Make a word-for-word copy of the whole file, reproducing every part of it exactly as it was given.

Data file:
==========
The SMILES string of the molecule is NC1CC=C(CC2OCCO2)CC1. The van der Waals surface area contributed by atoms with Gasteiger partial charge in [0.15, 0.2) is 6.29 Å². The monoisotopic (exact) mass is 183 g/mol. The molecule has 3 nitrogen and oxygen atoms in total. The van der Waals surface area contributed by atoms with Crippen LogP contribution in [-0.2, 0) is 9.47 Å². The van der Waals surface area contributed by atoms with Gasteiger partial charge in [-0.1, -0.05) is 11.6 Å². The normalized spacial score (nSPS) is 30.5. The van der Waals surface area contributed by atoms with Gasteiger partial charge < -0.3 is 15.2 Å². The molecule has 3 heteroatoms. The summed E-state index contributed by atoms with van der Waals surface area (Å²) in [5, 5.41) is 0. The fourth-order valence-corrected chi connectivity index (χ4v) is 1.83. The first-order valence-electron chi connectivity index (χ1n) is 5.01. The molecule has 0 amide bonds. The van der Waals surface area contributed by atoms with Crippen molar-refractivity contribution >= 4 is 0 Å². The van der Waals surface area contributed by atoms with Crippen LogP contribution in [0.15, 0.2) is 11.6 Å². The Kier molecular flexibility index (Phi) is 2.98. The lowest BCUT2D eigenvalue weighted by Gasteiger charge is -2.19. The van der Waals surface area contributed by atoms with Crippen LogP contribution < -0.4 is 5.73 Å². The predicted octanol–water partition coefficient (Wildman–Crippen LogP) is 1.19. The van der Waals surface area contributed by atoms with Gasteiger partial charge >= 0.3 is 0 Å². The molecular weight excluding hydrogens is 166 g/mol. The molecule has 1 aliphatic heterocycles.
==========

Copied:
The SMILES string of the molecule is NC1CC=C(CC2OCCO2)CC1. The van der Waals surface area contributed by atoms with Gasteiger partial charge in [0.15, 0.2) is 6.29 Å². The monoisotopic (exact) mass is 183 g/mol. The molecule has 3 nitrogen and oxygen atoms in total. The van der Waals surface area contributed by atoms with Crippen LogP contribution in [-0.2, 0) is 9.47 Å². The van der Waals surface area contributed by atoms with Gasteiger partial charge in [-0.1, -0.05) is 11.6 Å². The normalized spacial score (nSPS) is 30.5. The van der Waals surface area contributed by atoms with Gasteiger partial charge < -0.3 is 15.2 Å². The molecule has 3 heteroatoms. The summed E-state index contributed by atoms with van der Waals surface area (Å²) in [5, 5.41) is 0. The fourth-order valence-corrected chi connectivity index (χ4v) is 1.83. The first-order valence-electron chi connectivity index (χ1n) is 5.01. The molecule has 0 amide bonds. The van der Waals surface area contributed by atoms with Crippen molar-refractivity contribution >= 4 is 0 Å². The van der Waals surface area contributed by atoms with Crippen LogP contribution in [0.15, 0.2) is 11.6 Å². The Kier molecular flexibility index (Phi) is 2.98. The lowest BCUT2D eigenvalue weighted by Gasteiger charge is -2.19. The van der Waals surface area contributed by atoms with Crippen LogP contribution < -0.4 is 5.73 Å². The predicted octanol–water partition coefficient (Wildman–Crippen LogP) is 1.19. The van der Waals surface area contributed by atoms with Gasteiger partial charge >= 0.3 is 0 Å². The molecular weight excluding hydrogens is 166 g/mol. The molecule has 1 aliphatic heterocycles.